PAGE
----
I Never Met a Wolf Who Didn't Love to Howl
|"I Never Met a Wolf Who Didn't Love to Howl"|
|Single by Smash cast|
|from the album Bombshell |
|Released||February 27, 2012|
|Length||3:44 (Album Version)|
|Writer(s)||Marc Shaiman, Scott Wittman|
|Smash cast singles chronology|
"I Never Met a Wolf Who Didn't Love to Howl" is an original song introduced in the fourth episode of the musical TV series Smash, entitled "The Cost of Art". The song is written by Marc Shaiman and Scott Wittman, but in the show's universe, it was written by the songwriting duo Tom Levitt (Christian Borle) and Julia Houston (Debra Messing) for their Marilyn Monroe musical Bombshell.
In "The Cost of Art", the song is performed first by Ivy Lynn (Megan Hilty) in the rehearsal room. Later, at a birthday party Derek Wills (Jack Davenport) is throwing for old friend and protege Lyle West (Nick Jonas), producer Eileen Rand (Anjelica Huston) asks Ivy to perform the song in order to entice Lyle to invest in Bombshell. Ivy performs the song, with the help of Julia, Ellis Boyd (Jaime Cepero), Michael Swift (Will Chase), and Lyle, in front of Lyle's guests.
The song is reprised in the fifteenth episode of Season 1, "Bombshell", by Karen Cartwright (Katharine McPhee), the ultimate choice for Marilyn, as another full choreographed number that Karen rehearses with the male members of the ensemble in preparation for opening night of the show's Boston previews.
The song was initially released as a single on iTunes and Amazon.com's MP3 store and is currently available on the cast album Bombshell, with Hilty and the cast members' vocals from "The Cost of Art" on the track.
An excerpt is sung in the rehearsal room where Ivy stops it because she cannot hear herself over Karen (Katharine McPhee), who is singing too loud. After lunch they try again, and again Karen is still too loud. Later in the episode, the full version is sung at Lyle's house on at birthday party as a taster for him, a possible sponsor who won't invest until he's seen a performance. Lyle joins in at the end with electric guitar and vocals.
The Karen Cartwright version features the fully staged version of the song in the context of the musical in which it represents Marilyn Monroe visiting American troops in Korea in 1954. As such, the lyrics are modified from the original version (which alluded to investors investing money) to better suit the military theme.
Ken Tucker's TV described it as "a fine performance, a boop-boop-a-doopin [song, which was sung in] a manner that would indeed make at the least a cartoon wolf as designed by Tex Avery howl". Tizzys Art comments that the number was "simply a lot of fun to watch on its own". Starpulse.com describes the song as "a snappy number". ES Updates describes the song as episode four's "big musical number" and "a standard Marilyn sexpot song with a twist". They are pleased that the writers have remembered that as well as being sexy and sad, "Marilyn Monroe was also FUNNY", and that "the willingness to flirt with humor and fun" in this number was a good move. The A.V. Club describes the performance as "a sexy showstopper about how Marilyn Monroe realized her power over men once she began developing curves". The review adds however that as opposed to the "split between the real world and the Dream Theater" that took place in previous numbers, this song "seems to exist somewhere between [the two worlds], like something from an old Hollywood musical, in which people who’ve never even heard a song are suddenly dancing, singing, and playing along with it". It concludes by saying Howl is a "fine number", although concedes that the staging is rather odd. Emily Gagne of TV Guide said that Megan Hilty "both cooed and killed [her] new favourite Smash song" which she described as a "bombastic big bang track".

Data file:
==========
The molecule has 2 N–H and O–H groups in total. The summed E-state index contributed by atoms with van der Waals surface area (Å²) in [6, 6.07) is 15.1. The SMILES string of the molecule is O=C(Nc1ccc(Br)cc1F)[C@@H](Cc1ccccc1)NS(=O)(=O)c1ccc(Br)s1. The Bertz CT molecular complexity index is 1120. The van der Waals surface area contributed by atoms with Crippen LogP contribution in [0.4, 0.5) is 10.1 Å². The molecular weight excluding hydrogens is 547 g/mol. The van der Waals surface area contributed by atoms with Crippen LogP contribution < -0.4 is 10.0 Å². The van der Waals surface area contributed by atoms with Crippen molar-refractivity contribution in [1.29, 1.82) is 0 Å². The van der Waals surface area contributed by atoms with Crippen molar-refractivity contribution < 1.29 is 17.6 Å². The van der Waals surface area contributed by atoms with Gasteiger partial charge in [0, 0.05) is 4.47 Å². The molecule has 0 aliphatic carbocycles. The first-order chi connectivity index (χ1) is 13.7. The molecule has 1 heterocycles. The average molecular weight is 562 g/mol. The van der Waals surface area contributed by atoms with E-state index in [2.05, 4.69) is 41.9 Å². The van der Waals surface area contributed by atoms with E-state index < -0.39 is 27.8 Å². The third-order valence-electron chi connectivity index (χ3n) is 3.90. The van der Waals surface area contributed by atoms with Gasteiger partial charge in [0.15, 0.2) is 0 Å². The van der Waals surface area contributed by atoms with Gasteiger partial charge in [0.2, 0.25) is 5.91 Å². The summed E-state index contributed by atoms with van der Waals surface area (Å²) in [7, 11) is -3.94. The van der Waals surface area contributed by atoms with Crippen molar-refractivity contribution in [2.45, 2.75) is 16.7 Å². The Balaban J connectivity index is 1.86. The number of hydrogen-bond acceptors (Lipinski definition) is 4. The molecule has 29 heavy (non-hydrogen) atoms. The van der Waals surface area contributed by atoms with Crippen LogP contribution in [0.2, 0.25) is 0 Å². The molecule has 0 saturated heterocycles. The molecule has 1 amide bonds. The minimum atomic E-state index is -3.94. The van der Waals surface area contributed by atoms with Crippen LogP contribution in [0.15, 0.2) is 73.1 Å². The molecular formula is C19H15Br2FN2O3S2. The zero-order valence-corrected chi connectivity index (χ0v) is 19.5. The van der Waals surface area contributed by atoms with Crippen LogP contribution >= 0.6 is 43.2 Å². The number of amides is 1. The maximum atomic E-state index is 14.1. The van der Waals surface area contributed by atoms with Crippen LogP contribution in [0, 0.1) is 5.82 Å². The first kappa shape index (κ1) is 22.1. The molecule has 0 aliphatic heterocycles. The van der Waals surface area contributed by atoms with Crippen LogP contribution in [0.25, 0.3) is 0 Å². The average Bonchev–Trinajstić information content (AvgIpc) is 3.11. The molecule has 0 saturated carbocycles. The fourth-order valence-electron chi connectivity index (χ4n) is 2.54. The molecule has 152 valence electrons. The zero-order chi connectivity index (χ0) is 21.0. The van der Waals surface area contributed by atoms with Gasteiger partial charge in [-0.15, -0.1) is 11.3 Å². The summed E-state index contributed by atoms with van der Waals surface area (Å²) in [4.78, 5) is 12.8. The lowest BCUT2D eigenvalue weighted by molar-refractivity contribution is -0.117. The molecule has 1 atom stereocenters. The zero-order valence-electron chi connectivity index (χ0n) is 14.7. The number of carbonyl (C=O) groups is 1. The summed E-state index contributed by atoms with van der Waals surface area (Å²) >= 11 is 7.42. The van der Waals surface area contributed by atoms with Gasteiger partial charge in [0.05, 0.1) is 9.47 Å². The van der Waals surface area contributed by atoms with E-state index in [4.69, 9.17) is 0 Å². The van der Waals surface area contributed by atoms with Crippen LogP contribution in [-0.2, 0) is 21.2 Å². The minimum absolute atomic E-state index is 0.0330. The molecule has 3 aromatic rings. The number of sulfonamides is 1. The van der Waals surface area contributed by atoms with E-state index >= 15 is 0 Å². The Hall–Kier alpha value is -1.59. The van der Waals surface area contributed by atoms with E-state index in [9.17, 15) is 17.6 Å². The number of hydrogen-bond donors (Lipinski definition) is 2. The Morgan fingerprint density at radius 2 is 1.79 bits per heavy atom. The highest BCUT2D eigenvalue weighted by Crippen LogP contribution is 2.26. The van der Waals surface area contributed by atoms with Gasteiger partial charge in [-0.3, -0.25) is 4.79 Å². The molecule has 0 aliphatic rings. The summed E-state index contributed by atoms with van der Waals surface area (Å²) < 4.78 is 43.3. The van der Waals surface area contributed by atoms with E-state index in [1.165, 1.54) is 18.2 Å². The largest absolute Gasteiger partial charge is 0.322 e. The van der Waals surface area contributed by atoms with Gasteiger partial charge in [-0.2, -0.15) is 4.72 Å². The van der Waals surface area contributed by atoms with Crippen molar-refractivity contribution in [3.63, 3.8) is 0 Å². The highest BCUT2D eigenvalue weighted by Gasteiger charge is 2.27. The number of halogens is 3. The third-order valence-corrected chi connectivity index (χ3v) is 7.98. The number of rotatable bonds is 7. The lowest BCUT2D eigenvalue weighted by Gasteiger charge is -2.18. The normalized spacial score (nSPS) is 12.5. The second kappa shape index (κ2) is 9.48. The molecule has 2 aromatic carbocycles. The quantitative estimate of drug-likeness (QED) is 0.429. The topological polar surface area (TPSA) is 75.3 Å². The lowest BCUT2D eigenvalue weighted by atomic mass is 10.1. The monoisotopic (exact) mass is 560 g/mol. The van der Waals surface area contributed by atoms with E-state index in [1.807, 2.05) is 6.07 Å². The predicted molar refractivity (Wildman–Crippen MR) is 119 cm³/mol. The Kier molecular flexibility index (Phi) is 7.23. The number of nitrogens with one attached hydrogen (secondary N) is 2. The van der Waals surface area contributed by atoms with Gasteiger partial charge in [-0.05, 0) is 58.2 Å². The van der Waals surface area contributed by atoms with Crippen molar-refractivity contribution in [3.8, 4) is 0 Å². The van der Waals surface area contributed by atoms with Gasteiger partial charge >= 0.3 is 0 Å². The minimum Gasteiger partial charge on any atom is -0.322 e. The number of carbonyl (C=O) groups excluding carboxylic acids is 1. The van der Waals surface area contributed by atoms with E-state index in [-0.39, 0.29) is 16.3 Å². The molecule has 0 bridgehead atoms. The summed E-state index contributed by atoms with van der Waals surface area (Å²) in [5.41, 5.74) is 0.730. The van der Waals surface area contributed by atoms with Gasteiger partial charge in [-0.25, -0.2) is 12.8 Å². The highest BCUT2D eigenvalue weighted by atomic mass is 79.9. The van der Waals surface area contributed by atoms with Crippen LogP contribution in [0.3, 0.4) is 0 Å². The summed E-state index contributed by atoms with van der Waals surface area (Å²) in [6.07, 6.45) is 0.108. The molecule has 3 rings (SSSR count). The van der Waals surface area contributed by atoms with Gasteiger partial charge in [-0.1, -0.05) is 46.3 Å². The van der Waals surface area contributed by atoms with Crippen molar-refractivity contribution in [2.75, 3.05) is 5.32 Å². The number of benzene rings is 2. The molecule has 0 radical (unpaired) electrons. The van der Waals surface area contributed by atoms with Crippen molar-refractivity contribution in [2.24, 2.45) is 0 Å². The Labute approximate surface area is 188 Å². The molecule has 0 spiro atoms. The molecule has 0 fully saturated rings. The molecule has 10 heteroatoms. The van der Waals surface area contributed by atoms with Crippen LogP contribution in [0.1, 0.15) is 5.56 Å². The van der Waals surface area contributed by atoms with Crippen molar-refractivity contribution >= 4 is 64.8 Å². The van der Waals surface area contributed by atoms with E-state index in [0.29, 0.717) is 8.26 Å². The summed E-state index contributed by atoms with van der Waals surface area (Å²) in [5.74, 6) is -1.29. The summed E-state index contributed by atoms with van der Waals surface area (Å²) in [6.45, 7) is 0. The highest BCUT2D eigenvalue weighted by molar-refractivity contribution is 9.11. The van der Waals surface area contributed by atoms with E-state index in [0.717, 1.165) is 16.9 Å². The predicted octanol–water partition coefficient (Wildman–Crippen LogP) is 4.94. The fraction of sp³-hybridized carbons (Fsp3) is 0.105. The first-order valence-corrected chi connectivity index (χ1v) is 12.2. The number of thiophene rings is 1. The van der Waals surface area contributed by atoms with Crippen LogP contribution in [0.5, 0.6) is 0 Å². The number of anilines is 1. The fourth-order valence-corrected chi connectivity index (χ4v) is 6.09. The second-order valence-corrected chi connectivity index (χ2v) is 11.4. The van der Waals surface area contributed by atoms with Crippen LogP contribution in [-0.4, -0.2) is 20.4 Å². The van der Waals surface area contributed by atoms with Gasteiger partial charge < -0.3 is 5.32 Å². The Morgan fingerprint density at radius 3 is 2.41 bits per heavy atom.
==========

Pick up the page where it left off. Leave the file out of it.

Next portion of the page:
In a discussion of how the setups surrounding such Smash numbers seem very unrealistic, Crushable questions whether "the writers and assistants [would] really be acting as Ivy’s backup when she wooed Nick Jonas['s character] with "I Never Met a Wolf Who Didn’t Love to Howl". Metro also comments on the absurdity of inviting Ellis (who is just an assistant) to join in on the song, and questions whether the fact that they didn't cut away to a fully staged version was due to "[director] Mr. [Michael] Grant [or writer] Mr. [David Marshall] Morris [wanting to] switch things up". However, the site describes the number as "terribly fun!"
|Canada||February 27, 2012 ||Digital download - Digital Single||Columbia Records|
|United States||February 27, 2012 |
|March 6, 2012|
|February 12, 2013||Digital download - Digital Album|
- ASCAP Database Music Search - Marc Shaiman and Scott Wittman songs
- "Smash Report: The Claws Are Out!". Theater in the Now. February 28, 2012. Retrieved April 28, 2012.
- Cerasaro, Pat. "FLASH FRIDAY: The Best Of SMASH (So Far)". broadwayworld.com. Retrieved April 28, 2012.
- Tucker, Ken (February 27, 2012). "'Smash': Why is it not a smash? Some theories". EW.com. Ken Tucker's TV. Retrieved April 28, 2012.
- Tizzy (March 1, 2012). "Smash - Season 1, Episode 4: The Cost of Art". Tizzys Art. Retrieved April 28, 2012.
- Tellier, Roxanne (February 28, 2012). "'Smash' Recap – Even Nick Jonas Can't Satisfy Diva Ivy". Starpulse.com. Retrieved April 28, 2012.
- "'Smash', Episode 4: 'The Cost of Art'". ES Updates. February 28, 2012. Retrieved April 28, 2012.
- Murray, Noel (February 27, 2012). "SMASH: "The Cost Of Art" S1 / E4". The A.V. Club. Retrieved April 28, 2012.
- Gagne, Emily (2012-02-28). "Nick Jonas makes a 'Smash'". TV Guide. Retrieved April 28, 2012.
- Zutter, Natalie (April 24, 2012). "Smash's Bollywood Number Fit Into The Show Better Than Many Of The Marilyn Songs". Crushable. Retrieved April 28, 2012.
- Murphy, T. Michelle (February 27, 2012). "'Smash' recap: Episode 4, 'The Cost of Art'". Metro. Retrieved April 28, 2012.